Temperament: friendly, messy, lovable
Cost: $20 plus
Lifespan: 7 years
Recommended for: Backyarders, hobbyists
Many people dream one day of having some ducks in the backyard and there are quite a few different breeds you can pick from. Ducks are bred for all sorts of purposes; as snail eaters, egg layers, for meat or simply as a hobby so it’s just a matter of choosing a breed that suits your backyard and needs.
The Pekin is described as an attractive large white duck, although the plumage can show a tinge of cream or yellow. They weigh 3.5-4kg (about 8-9lb) with yellow or reddish-orange bill and legs. They are usually bred for meat but are also attractive ducks in the backyard.
Other duck breeds mentioned in our segment include the Muscovy which is actually a separate species. Muscovies come in colours including black, blue, white, black & white, and white. They are docile, placid and good foragers for snails. They are also bred for their meat and eggs.
The Cayuga takes it name from Lake Cayuga in the US. These are large and pretty green-black ducks which are good layers and are quieter than other breeds.
Khaki Campbells are medium sized ducks (2.25-2.5kg (5-5.5lb)) with slender necks. They are mainly khaki coloured with a dark brown upper head and neck. These are fast growing and easy to raise ducks, usually bred as layers because their eggs are a similar size to chicken eggs.
Ducks are intelligent and friendly in general. Some breeds are quieter than others but most breeds contain lovable characteristics.
Rarely suffer from ill health when well looked after and protected from predators. Feed ducks scraps and leftovers but include some commercial duck food from produce stores to ensure they get essential nutrients. Supply plenty of fresh water for drinking as well as water in a small pond for swimming (a disused child’s pool will do). Make sure there is still a dry area in the pen so that their feet are not wet all the time, otherwise they could develop infections of the foot. Worm regularly, about twice a year, to keep them healthy.
Some breeds like Pekins and Khaki Campbells are not considered good sitters although they do produce up to 120 eggs per season. Larger breeders will use incubators while others may substitute these eggs under another broody duck.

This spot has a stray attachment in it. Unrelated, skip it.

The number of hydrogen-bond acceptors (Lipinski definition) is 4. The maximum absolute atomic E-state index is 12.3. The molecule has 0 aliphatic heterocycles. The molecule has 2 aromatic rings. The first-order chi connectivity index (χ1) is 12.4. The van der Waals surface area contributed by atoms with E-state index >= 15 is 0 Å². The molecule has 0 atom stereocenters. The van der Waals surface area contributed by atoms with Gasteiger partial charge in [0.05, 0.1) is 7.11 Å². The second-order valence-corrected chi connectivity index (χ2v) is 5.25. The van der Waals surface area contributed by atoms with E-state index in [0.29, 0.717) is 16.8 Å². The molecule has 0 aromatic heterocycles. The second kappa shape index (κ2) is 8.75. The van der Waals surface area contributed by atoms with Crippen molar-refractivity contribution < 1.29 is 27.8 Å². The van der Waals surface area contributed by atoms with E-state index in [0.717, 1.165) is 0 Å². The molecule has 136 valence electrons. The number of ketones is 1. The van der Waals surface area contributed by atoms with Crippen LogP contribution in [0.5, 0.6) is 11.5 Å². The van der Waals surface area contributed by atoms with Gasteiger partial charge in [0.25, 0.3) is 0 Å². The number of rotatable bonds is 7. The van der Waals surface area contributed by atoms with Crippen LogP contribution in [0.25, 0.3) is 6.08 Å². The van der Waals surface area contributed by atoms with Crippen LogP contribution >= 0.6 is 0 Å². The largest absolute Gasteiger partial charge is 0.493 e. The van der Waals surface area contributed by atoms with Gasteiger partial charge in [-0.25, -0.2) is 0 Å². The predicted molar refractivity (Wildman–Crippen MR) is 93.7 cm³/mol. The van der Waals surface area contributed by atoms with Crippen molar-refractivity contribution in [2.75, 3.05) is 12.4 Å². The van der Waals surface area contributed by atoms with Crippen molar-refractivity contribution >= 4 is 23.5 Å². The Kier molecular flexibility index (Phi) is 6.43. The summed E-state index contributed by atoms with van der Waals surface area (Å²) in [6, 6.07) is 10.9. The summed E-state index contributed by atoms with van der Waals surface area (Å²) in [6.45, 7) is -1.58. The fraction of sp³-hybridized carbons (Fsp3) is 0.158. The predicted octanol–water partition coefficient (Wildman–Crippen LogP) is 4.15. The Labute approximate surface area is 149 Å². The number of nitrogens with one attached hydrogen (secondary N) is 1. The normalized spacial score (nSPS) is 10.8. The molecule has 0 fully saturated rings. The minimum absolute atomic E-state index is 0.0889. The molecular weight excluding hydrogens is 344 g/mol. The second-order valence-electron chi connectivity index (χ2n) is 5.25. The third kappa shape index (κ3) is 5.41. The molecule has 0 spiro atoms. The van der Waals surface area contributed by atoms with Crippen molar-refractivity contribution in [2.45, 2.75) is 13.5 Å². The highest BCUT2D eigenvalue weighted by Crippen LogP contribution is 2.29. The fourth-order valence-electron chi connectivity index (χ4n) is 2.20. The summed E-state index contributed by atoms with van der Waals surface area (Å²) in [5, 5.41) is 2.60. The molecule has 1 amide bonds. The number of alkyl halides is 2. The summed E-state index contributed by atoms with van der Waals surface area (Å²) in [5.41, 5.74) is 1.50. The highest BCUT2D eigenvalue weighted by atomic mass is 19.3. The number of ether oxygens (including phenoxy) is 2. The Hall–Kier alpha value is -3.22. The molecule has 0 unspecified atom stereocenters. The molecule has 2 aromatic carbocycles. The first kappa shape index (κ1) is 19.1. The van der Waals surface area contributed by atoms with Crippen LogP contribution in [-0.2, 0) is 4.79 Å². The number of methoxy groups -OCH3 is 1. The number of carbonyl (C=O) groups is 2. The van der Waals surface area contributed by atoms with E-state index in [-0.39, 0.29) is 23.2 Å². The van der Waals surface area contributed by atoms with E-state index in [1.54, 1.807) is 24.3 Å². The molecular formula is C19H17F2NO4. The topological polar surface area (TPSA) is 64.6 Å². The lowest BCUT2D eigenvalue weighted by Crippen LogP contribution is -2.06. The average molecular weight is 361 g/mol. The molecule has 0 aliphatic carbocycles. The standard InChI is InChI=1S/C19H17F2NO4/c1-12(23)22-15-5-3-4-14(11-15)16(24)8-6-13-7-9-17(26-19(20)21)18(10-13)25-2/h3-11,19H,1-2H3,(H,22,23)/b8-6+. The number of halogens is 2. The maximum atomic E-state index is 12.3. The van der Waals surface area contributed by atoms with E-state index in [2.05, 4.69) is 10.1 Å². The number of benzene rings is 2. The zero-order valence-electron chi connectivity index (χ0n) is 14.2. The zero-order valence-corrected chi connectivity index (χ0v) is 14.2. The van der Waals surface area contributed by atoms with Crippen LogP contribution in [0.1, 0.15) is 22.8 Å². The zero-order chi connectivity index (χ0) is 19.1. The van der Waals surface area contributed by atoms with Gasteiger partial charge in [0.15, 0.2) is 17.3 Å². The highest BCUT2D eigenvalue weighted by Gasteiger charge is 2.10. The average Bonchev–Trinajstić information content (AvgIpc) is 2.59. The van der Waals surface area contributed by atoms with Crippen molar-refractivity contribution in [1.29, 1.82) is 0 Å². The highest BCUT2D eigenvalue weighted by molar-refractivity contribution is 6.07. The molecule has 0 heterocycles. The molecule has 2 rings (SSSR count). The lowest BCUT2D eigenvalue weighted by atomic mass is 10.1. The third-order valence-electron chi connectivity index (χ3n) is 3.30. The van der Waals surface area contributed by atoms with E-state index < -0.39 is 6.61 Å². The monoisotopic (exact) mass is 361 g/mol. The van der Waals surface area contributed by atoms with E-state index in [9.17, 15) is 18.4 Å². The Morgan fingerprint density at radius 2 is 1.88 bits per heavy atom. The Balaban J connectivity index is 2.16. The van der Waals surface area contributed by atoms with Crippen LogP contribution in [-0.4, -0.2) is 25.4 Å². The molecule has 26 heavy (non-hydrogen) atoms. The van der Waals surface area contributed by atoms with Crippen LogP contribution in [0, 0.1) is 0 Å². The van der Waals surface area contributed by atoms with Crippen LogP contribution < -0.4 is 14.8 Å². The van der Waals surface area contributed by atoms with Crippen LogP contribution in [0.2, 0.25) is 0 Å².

Most duck breeds are well suited to suburban backyards and will forage for slugs and snails in the garden. All ducks can be messy and may trash a vegetable garden if allowed. While a pool or pond is not critical, a water container large enough in which to allow them to dunk is essential to ensure their eyes, nostrils and beaks stay clean and healthy.
Ducks do best when they have plenty of space in which to wander and so are best suited to larger backyards. It’s important to check with your local council to ensure by-laws allow the keeping of poultry or waterfowl in the area.
Ducks need a shed or shelter that has a predator-proof yard or house to keep them safe at night and provide protection from the weather. Dry straw or a similar bedding is necessary for the ducks to sleep on and lay in. Renew the bedding every couple of days. The water container needs room enough for the ducks to splash and wash themselves and thus minimise mud clinging to feathers. A single duck can be lonely so always keep two or more ducks.
Some ducks like Muscovies and Cayugas are said to be good egg producers and excellent foragers for garden pests. However, other breeds like Pekins are eaten each year and are considered excellent table birds.
If you want to know more about the different breeds or such things as the colour of their eggshells, consult the Poultry Breeders Directory, phone: (03) 5792 4000.
Pheasant & Waterfowl Society of Australia
Steven Armstrong 0417 641 759
Ian Siegele (08) 8379 9409
Bret Henderson 0400 074 048
Stuart Hearn (08) 9390 2542
Doug Sommerville (02) 4828 6619